Key considerations when building Smarter Cities

Written by Tim Ritchie

Recently I had the opportunity to attend the 2016 Smart City Summit in Boston. I estimate nearly 300 participants including a host of municipalities, infrastructure providers, professional services organizations, and partners like Buddy Platform were in attendance.

It was very encouraging to see a number of city infrastructure Internet of Things (IoT) projects underway, not just in the planning phase, throughout the country. With any new technology, you would expect to see some hurdles emerge – that’s been our observation with our initial forays into smart city initiatives.  We’ve identified four core challenges, and saw them surface at this two-day conference as well:

Budgeting.  It seems there is never enough time or budget to complete all that needs to be done.  That is especially true in scenarios involving multiple jurisdictions or even multiple departments.  Identifying staff resources and budget are, and will continue to be a problem until IoT responsibilities are consolidated and formalized. As things stand, even working through departmental agendas and reconciling concerns from legacy organizations are a challenge.

Privacy.  A large part of the value of IoT results from the tidal wave of raw data coming from connected devices and sensors. When aggregated and processed, that data can provide deep insight into resident’s experience of the city they work and live in. Unless the data is properly scrubbed, aggregated and anonymized, resident’s personal information is at risk of being exposed.

Security.  When there are questions about the security of new technologies, privacy becomes an even greater issue. That’s the situation we’re facing in IoT today. City residents, it is believed, are willing to provide personal data in exchange for compelling value, as long as they are comfortable the information will be used appropriately and will remain secure. If they believe their data will not be secure, they simply won’t participate.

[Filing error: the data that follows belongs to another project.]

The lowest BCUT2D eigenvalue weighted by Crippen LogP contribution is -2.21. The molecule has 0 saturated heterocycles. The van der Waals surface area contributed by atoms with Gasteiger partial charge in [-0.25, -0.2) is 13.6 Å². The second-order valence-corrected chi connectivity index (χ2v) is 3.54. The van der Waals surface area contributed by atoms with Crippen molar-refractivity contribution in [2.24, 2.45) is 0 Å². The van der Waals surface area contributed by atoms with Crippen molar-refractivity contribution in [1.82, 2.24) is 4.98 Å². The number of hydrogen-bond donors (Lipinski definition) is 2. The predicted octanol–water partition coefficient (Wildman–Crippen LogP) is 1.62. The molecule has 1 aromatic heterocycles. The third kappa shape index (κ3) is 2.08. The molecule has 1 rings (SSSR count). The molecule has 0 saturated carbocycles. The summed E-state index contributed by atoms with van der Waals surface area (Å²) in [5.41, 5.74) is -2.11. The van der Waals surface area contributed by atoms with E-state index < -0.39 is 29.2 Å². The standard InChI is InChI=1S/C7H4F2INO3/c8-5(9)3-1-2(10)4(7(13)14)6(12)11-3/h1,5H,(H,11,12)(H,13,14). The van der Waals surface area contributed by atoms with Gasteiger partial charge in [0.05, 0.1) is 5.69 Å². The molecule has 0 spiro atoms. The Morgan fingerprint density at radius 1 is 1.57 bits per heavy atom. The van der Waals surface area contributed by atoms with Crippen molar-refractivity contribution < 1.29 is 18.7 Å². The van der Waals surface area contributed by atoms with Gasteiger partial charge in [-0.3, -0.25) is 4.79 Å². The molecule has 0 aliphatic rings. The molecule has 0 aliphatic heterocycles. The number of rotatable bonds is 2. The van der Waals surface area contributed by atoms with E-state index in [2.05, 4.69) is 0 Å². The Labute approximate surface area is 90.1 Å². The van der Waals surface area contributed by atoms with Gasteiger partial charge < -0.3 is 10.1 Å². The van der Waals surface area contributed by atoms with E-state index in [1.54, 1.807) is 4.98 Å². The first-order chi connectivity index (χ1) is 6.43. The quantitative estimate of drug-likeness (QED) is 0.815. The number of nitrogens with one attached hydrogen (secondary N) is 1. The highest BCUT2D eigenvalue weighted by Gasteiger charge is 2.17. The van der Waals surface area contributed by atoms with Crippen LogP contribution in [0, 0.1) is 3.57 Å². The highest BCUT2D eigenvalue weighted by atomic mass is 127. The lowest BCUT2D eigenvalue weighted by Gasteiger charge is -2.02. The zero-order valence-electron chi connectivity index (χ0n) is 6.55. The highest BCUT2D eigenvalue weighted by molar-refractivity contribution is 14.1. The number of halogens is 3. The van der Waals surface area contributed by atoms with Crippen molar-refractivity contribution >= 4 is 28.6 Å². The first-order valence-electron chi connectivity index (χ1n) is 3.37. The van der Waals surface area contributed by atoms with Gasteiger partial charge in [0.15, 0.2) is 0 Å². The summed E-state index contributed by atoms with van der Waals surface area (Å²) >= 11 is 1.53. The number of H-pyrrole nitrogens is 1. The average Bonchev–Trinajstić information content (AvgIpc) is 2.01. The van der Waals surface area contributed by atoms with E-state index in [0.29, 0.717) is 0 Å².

Standards.  There is a huge proliferation of IoT point solutions coming to market. While some work together, most don’t share control systems or work in concert. In order for the IoT to reach its potential, common standards need to be developed and adhered to. Fortunately, organizations like the Open Fog Consortium are working hard to make open data standards a reality.

The Internet of Things has begun to make a positive difference in a number of cities around the globe. Download our Smart City Snapshot to learn more about those efforts. We are on the cusp of making a huge positive impact for city dwellers and the environment. Smart City challenges and grants are driving deeper planning and more ambitious trials. If you are a city with ambitions of introducing more connected technology, I would encourage you to track down and apply for Smart City grant funding available from private and public sources alike.